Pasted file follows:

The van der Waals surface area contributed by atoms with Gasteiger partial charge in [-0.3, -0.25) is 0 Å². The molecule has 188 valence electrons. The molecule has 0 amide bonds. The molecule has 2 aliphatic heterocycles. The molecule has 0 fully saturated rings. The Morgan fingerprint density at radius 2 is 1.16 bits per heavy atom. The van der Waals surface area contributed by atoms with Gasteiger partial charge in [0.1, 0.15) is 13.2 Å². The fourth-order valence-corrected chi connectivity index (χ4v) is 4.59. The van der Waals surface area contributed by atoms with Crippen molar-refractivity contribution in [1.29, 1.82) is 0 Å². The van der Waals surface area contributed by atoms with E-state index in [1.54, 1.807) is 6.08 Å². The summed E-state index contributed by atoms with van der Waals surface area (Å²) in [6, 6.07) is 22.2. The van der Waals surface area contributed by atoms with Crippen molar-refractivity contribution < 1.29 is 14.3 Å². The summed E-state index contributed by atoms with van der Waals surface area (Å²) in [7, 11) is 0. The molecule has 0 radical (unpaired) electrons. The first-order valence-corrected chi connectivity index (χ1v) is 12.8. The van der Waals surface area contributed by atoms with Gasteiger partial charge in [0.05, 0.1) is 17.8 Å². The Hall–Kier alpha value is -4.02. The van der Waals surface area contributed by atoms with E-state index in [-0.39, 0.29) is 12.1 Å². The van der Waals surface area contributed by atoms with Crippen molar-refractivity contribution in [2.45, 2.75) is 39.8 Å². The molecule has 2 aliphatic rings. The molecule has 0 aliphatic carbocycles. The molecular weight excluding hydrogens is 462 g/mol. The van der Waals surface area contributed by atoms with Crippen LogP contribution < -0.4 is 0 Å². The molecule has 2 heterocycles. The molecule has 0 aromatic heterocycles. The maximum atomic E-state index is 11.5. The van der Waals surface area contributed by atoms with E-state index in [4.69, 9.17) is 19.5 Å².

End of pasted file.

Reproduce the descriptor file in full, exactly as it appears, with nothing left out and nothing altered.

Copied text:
The van der Waals surface area contributed by atoms with Gasteiger partial charge in [-0.3, -0.25) is 0 Å². The molecule has 188 valence electrons. The molecule has 0 amide bonds. The molecule has 2 aliphatic heterocycles. The molecule has 0 fully saturated rings. The Morgan fingerprint density at radius 2 is 1.16 bits per heavy atom. The van der Waals surface area contributed by atoms with Gasteiger partial charge in [0.1, 0.15) is 13.2 Å². The fourth-order valence-corrected chi connectivity index (χ4v) is 4.59. The van der Waals surface area contributed by atoms with Crippen molar-refractivity contribution in [1.29, 1.82) is 0 Å². The van der Waals surface area contributed by atoms with E-state index in [1.54, 1.807) is 6.08 Å². The summed E-state index contributed by atoms with van der Waals surface area (Å²) in [6, 6.07) is 22.2. The van der Waals surface area contributed by atoms with Crippen molar-refractivity contribution < 1.29 is 14.3 Å². The summed E-state index contributed by atoms with van der Waals surface area (Å²) in [7, 11) is 0. The molecule has 0 radical (unpaired) electrons. The first-order valence-corrected chi connectivity index (χ1v) is 12.8. The van der Waals surface area contributed by atoms with Gasteiger partial charge in [0.05, 0.1) is 17.8 Å². The Hall–Kier alpha value is -4.02. The van der Waals surface area contributed by atoms with E-state index in [-0.39, 0.29) is 12.1 Å². The van der Waals surface area contributed by atoms with Crippen molar-refractivity contribution in [2.45, 2.75) is 39.8 Å². The molecule has 2 aliphatic rings. The molecule has 0 aliphatic carbocycles. The molecular weight excluding hydrogens is 462 g/mol. The van der Waals surface area contributed by atoms with Crippen LogP contribution < -0.4 is 0 Å². The molecule has 2 heterocycles. The molecule has 0 aromatic heterocycles. The maximum atomic E-state index is 11.5. The van der Waals surface area contributed by atoms with E-state index in [4.69, 9.17) is 19.5 Å².